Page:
One long-standing NAIDOC Week fixture in Canberra is a touch football carnival for public servants and this year the Attorney-General’s Department came out on top, while Australian Public Service commissioner Peter Woolcott pulled on a jersey and challenged other agency heads to do the same.
The APS Commission brings word that AGD’s champion footy team won “bragging rights” over 29 other government agencies, running in six tries to four against last year’s champions from the Department of Parliamentary Services.
The Department of Finance beat the Australian Federal Police, seven tries to four, to win the second division of the tournament. The Department of Social Services won division three, thrashing the Australian Bureau of Statistics with a scoreline of eight tries to four.
The Department of Industry, Innovation and Science won the team spirit award for exemplifying a good on-field attitude and respect for other players and referees.
“Now in its 17th year, the carnival raises awareness of and celebrates the history, cultures, achievements and continuing contributions of Aboriginal and Torres Strait Islander peoples within the public service,” the APSC said in a statement.
A Welcome to Country from Ngunnawal Elder Aunty Jude Barlow opened the carnival, which has become one of the largest NAIDOC Week events in the capital. This year 450 public servants took the field including Woolcott, who encouraged other agency heads to get involved next year.
“The annual NAIDOC touch football competition is an opportunity for public servants, Indigenous and non-Indigenous, to build valuable relationships and learn from one another,” Woolcott said.
“The Australian Public Service has a proud history of supporting NAIDOC Week and listening to and promoting better understanding of Aboriginal and Torres Strait Islander issues.”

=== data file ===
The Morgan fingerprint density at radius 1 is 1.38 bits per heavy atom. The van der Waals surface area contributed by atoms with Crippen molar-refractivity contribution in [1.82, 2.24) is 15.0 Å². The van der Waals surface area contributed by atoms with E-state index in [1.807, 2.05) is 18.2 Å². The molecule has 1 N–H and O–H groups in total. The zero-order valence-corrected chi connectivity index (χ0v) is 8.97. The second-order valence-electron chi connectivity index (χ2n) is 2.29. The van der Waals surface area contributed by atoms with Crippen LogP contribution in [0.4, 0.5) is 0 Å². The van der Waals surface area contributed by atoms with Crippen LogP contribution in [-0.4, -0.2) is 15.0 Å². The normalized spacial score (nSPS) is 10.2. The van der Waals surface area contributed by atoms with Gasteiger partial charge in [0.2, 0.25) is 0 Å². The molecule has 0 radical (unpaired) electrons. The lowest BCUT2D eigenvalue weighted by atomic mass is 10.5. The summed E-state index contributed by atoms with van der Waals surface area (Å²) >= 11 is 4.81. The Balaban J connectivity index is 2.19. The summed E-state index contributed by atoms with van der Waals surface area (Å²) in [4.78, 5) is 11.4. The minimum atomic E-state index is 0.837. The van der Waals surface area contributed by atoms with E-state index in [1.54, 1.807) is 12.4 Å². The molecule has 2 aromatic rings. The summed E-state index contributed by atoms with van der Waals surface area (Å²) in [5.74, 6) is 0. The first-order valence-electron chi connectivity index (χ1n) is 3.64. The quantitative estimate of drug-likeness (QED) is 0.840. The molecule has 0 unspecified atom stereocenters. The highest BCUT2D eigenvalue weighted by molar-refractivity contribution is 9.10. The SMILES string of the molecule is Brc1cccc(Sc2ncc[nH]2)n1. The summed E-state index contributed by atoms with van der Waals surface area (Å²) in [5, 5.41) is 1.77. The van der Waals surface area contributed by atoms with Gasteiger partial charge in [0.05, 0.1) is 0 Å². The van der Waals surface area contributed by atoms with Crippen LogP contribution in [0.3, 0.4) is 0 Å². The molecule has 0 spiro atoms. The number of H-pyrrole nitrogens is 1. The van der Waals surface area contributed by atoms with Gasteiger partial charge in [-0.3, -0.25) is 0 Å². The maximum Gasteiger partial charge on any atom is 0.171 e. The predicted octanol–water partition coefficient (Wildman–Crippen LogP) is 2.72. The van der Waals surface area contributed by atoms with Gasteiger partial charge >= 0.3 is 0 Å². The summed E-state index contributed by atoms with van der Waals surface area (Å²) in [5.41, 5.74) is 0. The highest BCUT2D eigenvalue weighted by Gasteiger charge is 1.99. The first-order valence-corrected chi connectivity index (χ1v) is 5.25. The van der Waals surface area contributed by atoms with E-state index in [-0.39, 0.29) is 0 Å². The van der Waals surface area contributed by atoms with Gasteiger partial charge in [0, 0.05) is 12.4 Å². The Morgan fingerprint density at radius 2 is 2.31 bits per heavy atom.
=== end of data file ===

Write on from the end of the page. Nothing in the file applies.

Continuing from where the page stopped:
Any department heads who want to take up the commissioner’s challenge in 2020 need only get in touch with the carnival’s founder and organiser, Cris Castro, an executive with the Department of Education.
“Sport plays an important role in modern culture, especially for Aboriginal and Torres Strait Islander people. There are so many talented Indigenous athletes out there, who are fantastic role models for our youth,” said Castro.
The organiser said he was impressed by the creativity of this year’s uniforms and explained the meaning behind the art that his team wore.
“The Department of Education’s jersey was designed by Anmatjere and Alyawarra employee Bianca Brim and represents clans meeting to tell their stories, their connection to land and the hope that government will listen and work with Indigenous Australians for a shared future.”
Canberra Raiders players Joey Leilua and Brad Abbey also came along on behalf of the team to support the event, which was organised jointly by the Department of Education, the APS Commission and Touch Football ACT.